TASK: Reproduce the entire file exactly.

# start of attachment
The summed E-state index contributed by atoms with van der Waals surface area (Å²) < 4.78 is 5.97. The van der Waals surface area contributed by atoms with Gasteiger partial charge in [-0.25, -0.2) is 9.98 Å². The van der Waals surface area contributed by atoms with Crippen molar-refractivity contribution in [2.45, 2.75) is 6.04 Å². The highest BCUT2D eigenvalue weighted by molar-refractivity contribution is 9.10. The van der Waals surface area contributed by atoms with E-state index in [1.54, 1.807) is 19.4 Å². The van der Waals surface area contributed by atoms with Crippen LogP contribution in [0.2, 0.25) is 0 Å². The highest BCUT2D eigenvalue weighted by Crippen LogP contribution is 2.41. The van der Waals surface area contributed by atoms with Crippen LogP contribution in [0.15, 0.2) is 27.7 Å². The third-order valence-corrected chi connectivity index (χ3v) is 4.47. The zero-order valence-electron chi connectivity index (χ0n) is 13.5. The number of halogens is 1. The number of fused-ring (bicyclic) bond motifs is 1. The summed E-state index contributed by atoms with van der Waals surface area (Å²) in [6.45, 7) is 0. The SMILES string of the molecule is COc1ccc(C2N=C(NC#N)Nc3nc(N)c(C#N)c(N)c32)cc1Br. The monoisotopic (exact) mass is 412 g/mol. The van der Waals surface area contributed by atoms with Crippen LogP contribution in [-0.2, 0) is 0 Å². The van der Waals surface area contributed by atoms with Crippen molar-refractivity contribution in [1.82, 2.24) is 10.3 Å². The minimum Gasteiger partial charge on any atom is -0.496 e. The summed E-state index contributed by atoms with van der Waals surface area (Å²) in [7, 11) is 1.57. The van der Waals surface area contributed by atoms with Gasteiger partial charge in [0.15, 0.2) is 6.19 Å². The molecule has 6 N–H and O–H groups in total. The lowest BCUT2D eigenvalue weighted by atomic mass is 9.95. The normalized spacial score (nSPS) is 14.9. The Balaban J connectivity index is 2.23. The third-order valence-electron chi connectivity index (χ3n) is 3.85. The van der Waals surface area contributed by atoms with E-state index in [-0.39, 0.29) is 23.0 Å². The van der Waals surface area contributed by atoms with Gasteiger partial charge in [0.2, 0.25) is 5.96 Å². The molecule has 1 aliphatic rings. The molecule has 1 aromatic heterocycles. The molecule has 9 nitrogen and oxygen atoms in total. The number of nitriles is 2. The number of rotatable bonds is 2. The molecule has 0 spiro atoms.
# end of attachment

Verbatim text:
The summed E-state index contributed by atoms with van der Waals surface area (Å²) < 4.78 is 5.97. The van der Waals surface area contributed by atoms with Gasteiger partial charge in [-0.25, -0.2) is 9.98 Å². The van der Waals surface area contributed by atoms with Crippen molar-refractivity contribution in [2.45, 2.75) is 6.04 Å². The highest BCUT2D eigenvalue weighted by molar-refractivity contribution is 9.10. The van der Waals surface area contributed by atoms with E-state index in [1.54, 1.807) is 19.4 Å². The van der Waals surface area contributed by atoms with Crippen LogP contribution in [0.2, 0.25) is 0 Å². The highest BCUT2D eigenvalue weighted by Crippen LogP contribution is 2.41. The van der Waals surface area contributed by atoms with Crippen LogP contribution in [0.15, 0.2) is 27.7 Å². The third-order valence-corrected chi connectivity index (χ3v) is 4.47. The zero-order valence-electron chi connectivity index (χ0n) is 13.5. The number of halogens is 1. The number of fused-ring (bicyclic) bond motifs is 1. The summed E-state index contributed by atoms with van der Waals surface area (Å²) in [6.45, 7) is 0. The SMILES string of the molecule is COc1ccc(C2N=C(NC#N)Nc3nc(N)c(C#N)c(N)c32)cc1Br. The monoisotopic (exact) mass is 412 g/mol. The van der Waals surface area contributed by atoms with Crippen LogP contribution in [-0.2, 0) is 0 Å². The van der Waals surface area contributed by atoms with Crippen molar-refractivity contribution in [1.82, 2.24) is 10.3 Å². The minimum Gasteiger partial charge on any atom is -0.496 e. The summed E-state index contributed by atoms with van der Waals surface area (Å²) in [7, 11) is 1.57. The van der Waals surface area contributed by atoms with Gasteiger partial charge in [0.15, 0.2) is 6.19 Å². The molecule has 6 N–H and O–H groups in total. The lowest BCUT2D eigenvalue weighted by atomic mass is 9.95. The normalized spacial score (nSPS) is 14.9. The Balaban J connectivity index is 2.23. The third-order valence-electron chi connectivity index (χ3n) is 3.85. The van der Waals surface area contributed by atoms with E-state index in [-0.39, 0.29) is 23.0 Å². The van der Waals surface area contributed by atoms with Gasteiger partial charge in [0.2, 0.25) is 5.96 Å². The molecule has 1 aliphatic rings. The molecule has 1 aromatic heterocycles. The molecule has 9 nitrogen and oxygen atoms in total. The number of nitriles is 2. The number of rotatable bonds is 2. The molecule has 0 spiro atoms.